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Lost Love Poems

Table of Contents

  1. Constancy by Colfax Burgoyne Harman
  2. The May After by Ada A. Mosher
  3. The Fisher's Wife by Susan Rhyce Beckwith
  4. Highland Mary by Robert Burns
  5. Thou Gloomy December by Robert Burns
  6. The Sea of Silence by Florence May Alt
  7. To One in Paradise by Edgar Allan Poe
  8. Estranged by Freeman E. Miller
  9. Remembrance by Emily Brontë
  10. My Woodland Bride by George Pope Morris

  1. Constancy

    by Colfax Burgoyne Harman

    I ne'er can love another
    As long as life may stand.
    No maid the wide world over
    Shall hold this heart or hand.

    As long as life lasts still shall gleam
    My love's undying ember.
    I loved her in life's spring time,
    I love her in December.

    Tho I should wed another,
    No love could bless the tie.
    My heart pleads on forever,
    The grave makes no reply.

  2. The May After

    by Ada A. Mosher

    They say that it is May, and, dear, I see
    Abloom the lilac and the Judas-tree;
    And in the waking woodlands, fluttering,
    Like bevy of white butterflies awing.
    Glints here and there the dogwood's blossoming.
    But O, for all to me—'t is May to me
    No more than this worn picture, dear, is thee;
    Thee, whose warm cheek pressed close against mine own—
    May's image this—her soul with thine is flown.

    And May—why I remember, May was young—
    And now I stand these wildwood flowers among;
    But they are older than the forest trees—
    As old as earth is—I can see in these
    All of creation's withered centuries!
    Aye, they are parched and dry as desert sand—
    Grave-grass alone is young in this lone land—
    Ah, no, they thoughtless speak, beloved, who say,
    Forgetting thou art gone, that this is May.

  3. The Fisher's Wife

    by Susan Rhyce Beckwith

    Lonely, desponding—the gathering gloom
    Slowly filling the quiet room—
    Sits the fisher's wife, with disheveled hair;—
    What does she see in the darkness there?

    Outside, the breakers, with sullen dash
    Fling high their spray to the window-sash,
    That, by the fitful gleams of the moonlight thrown,
    Seems like prison-bars on her floor of stone.

    On this same night, ten years before,
    While the angry sea lashed the rock-bound shore,
    She, anxiously watching, trimmed her light;—
    And the waves were cold, and the moon was bright.

    "Set the light, my lass, by the cottage door,"
    Said the fisher that morn as he sought the shore;
    "The moon will be up when I come to-night;
    Her wake once crossed, I shall be all right."

    With earnest eye, since the waning day,
    She had followed the moon in her upward way,
    And her quivering wake on the midnight sea,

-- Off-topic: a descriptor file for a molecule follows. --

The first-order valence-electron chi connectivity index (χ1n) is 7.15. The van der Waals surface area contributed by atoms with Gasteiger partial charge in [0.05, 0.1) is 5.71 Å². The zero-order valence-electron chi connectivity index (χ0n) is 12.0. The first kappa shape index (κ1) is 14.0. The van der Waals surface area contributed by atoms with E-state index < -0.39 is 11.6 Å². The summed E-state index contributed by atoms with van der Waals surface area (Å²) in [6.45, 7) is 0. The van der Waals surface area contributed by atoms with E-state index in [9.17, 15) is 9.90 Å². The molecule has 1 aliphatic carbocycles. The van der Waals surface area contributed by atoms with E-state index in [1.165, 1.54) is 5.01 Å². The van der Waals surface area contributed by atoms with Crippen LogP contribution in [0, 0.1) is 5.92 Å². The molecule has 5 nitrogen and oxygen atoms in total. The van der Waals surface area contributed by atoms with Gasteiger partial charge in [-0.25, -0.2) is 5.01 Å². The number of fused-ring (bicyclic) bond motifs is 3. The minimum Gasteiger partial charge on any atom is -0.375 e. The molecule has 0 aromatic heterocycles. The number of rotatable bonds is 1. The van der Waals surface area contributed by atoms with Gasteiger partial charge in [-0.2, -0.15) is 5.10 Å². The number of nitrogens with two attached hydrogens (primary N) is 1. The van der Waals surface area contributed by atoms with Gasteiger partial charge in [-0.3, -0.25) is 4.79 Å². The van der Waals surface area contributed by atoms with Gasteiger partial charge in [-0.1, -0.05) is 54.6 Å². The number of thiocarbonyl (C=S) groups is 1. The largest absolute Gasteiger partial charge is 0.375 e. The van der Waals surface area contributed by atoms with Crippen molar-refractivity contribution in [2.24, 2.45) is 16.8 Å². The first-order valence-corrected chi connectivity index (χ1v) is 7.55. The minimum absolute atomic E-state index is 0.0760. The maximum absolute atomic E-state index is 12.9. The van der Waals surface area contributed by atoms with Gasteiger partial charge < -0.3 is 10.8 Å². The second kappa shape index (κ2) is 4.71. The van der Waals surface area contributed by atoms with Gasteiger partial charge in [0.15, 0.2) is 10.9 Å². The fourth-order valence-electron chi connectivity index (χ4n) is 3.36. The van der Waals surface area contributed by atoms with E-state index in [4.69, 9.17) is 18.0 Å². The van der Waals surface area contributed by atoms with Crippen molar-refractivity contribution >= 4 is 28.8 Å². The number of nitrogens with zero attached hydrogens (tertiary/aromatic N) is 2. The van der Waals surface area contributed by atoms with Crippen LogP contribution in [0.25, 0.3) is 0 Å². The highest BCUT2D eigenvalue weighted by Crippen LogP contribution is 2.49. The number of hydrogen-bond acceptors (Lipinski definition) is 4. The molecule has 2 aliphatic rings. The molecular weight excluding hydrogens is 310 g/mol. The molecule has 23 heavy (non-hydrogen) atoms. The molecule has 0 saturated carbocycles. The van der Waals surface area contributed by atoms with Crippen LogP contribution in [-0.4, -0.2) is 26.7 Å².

If there the looked-for boat might be.

    'Mong the rocks, where shadows so darksomely hide,
    Where the sea-foam that wreathed them was gone with the tide
    With tight'ning hands o'er the sickening heart,
    With blanching cheek, and lips apart—
    Like a statue she stood, so cold and white,
    Searching, but vainly, into the night.

    A tiny form with outstretched hands,
    And pink feet glancing among the sands,
    And a baby voice—"Mamma, mamma!"
    But the merciless sea, shock after shock,
    Assaulting the solid towering rock
    With fearful echoes, re-echoing far,
    Swallows the cry;
    Did'st thou hear it not?


    There's a desolate heart and an empty cot.
    And that little form, uncoffined and white,
    Revealed by the gleams of the pale moonlight,
    As pulseless it lay on the surf-washed shore,
    Shall rest on her memory evermore.

    'Tis this she sees in that quiet room,
    Where all is wrapped in the gathering gloom;
    And alone—God help her! she sits apart,
    With folded hands and a broken heart!

  4. Highland Mary

    by Robert Burns

    Ye banks, and braes, and streams around
    The castle o' Montgomery,
    Green be your woods, and fair your flowers,
    Your waters never drumlie!
    There Simmer first unfald her robes,
    And there the langest tarry:
    For there I took the last Fareweel
    O' my sweet Highland Mary.

    How sweetly bloom'd the gay, green birk,
    How rich the hawthorn's blossom;
    As underneath their fragrant shade,
    I clasp'd her to my bosom!
    The golden Hours, on angel wings,
    Flew o'er me and my Dearie;
    For dear to me as light and life
    Was my sweet Highland Mary.

    Wi' mony a vow, and lock'd embrace,
    Our parting was fu' tender;
    And pledging aft to meet again,
    We tore oursels asunder:
    But Oh! fell Death's untimely frost,
    That nipt my Flower sae early!
    Now green's the sod, and cauld's the clay,
    That wraps my Highland Mary!

    O pale, pale now, those rosy lips,
    I aft hae kiss'd sae fondly!
    And clos'd for ay the sparkling glance,
    That dwalt on me sae kindly!
    And mouldering now in silent dust,
    That heart that lo'ed me dearly!
    But still within my bosom's core
    Shall live my Highland Mary.

  5. Thou Gloomy December

    by Robert Burns

    Ance mair I hail thee, thou gloomy December!
    Ance mair I hail thee wi' sorrow and care:
    Sad was the parting thou makes me remember,